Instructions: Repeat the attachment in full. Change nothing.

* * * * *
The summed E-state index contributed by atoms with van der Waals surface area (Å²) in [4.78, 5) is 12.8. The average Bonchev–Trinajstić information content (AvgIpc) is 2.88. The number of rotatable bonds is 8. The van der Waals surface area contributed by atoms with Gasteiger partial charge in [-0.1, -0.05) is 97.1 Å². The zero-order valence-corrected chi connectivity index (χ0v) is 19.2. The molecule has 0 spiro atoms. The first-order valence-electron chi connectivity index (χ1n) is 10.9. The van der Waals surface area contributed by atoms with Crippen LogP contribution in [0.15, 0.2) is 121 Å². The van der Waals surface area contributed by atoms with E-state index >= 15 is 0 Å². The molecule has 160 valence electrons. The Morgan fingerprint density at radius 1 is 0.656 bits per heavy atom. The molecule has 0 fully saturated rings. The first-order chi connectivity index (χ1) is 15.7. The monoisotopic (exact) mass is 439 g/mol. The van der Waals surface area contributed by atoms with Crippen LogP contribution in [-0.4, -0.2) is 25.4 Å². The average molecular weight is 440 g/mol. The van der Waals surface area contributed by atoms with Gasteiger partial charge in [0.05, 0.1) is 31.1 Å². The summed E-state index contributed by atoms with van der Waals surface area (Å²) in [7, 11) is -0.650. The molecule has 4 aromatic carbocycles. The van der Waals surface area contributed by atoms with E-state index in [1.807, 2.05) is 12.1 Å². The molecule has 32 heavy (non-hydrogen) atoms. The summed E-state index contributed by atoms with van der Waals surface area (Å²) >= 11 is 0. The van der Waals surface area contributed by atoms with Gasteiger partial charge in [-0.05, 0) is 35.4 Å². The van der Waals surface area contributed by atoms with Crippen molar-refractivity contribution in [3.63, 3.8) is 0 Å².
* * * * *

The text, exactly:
The summed E-state index contributed by atoms with van der Waals surface area (Å²) in [4.78, 5) is 12.8. The average Bonchev–Trinajstić information content (AvgIpc) is 2.88. The number of rotatable bonds is 8. The van der Waals surface area contributed by atoms with Gasteiger partial charge in [-0.1, -0.05) is 97.1 Å². The zero-order valence-corrected chi connectivity index (χ0v) is 19.2. The molecule has 0 spiro atoms. The first-order valence-electron chi connectivity index (χ1n) is 10.9. The van der Waals surface area contributed by atoms with Crippen LogP contribution in [0.15, 0.2) is 121 Å². The van der Waals surface area contributed by atoms with E-state index >= 15 is 0 Å². The molecule has 160 valence electrons. The Morgan fingerprint density at radius 1 is 0.656 bits per heavy atom. The molecule has 0 fully saturated rings. The first-order chi connectivity index (χ1) is 15.7. The monoisotopic (exact) mass is 439 g/mol. The van der Waals surface area contributed by atoms with Crippen LogP contribution in [-0.4, -0.2) is 25.4 Å². The average molecular weight is 440 g/mol. The van der Waals surface area contributed by atoms with Gasteiger partial charge in [0.05, 0.1) is 31.1 Å². The summed E-state index contributed by atoms with van der Waals surface area (Å²) in [7, 11) is -0.650. The molecule has 4 aromatic carbocycles. The van der Waals surface area contributed by atoms with E-state index in [1.807, 2.05) is 12.1 Å². The molecule has 32 heavy (non-hydrogen) atoms. The summed E-state index contributed by atoms with van der Waals surface area (Å²) >= 11 is 0. The van der Waals surface area contributed by atoms with Gasteiger partial charge in [-0.05, 0) is 35.4 Å². The van der Waals surface area contributed by atoms with Crippen molar-refractivity contribution in [3.63, 3.8) is 0 Å².